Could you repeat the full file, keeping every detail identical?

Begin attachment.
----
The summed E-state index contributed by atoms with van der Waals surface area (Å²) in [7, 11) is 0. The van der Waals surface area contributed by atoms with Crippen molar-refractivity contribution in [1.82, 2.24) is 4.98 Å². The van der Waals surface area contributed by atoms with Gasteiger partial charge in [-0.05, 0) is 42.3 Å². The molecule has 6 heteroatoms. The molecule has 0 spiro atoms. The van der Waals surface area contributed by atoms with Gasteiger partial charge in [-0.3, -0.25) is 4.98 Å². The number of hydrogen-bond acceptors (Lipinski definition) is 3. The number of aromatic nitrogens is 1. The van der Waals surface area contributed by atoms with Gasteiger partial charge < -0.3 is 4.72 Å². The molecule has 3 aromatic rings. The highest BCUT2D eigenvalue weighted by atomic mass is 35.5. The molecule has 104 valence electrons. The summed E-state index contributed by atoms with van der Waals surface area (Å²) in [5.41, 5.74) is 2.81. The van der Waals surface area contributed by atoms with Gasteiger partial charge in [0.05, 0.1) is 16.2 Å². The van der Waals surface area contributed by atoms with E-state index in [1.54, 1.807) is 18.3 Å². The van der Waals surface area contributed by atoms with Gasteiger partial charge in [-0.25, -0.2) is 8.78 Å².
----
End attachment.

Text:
The summed E-state index contributed by atoms with van der Waals surface area (Å²) in [7, 11) is 0. The van der Waals surface area contributed by atoms with Crippen molar-refractivity contribution in [1.82, 2.24) is 4.98 Å². The van der Waals surface area contributed by atoms with Gasteiger partial charge in [-0.05, 0) is 42.3 Å². The molecule has 6 heteroatoms. The molecule has 0 spiro atoms. The van der Waals surface area contributed by atoms with Gasteiger partial charge in [-0.3, -0.25) is 4.98 Å². The number of hydrogen-bond acceptors (Lipinski definition) is 3. The number of aromatic nitrogens is 1. The van der Waals surface area contributed by atoms with Gasteiger partial charge < -0.3 is 4.72 Å². The molecule has 3 aromatic rings. The highest BCUT2D eigenvalue weighted by atomic mass is 35.5. The molecule has 104 valence electrons. The summed E-state index contributed by atoms with van der Waals surface area (Å²) in [5.41, 5.74) is 2.81. The van der Waals surface area contributed by atoms with Gasteiger partial charge in [0.05, 0.1) is 16.2 Å². The van der Waals surface area contributed by atoms with E-state index in [1.54, 1.807) is 18.3 Å². The van der Waals surface area contributed by atoms with Gasteiger partial charge in [-0.25, -0.2) is 8.78 Å².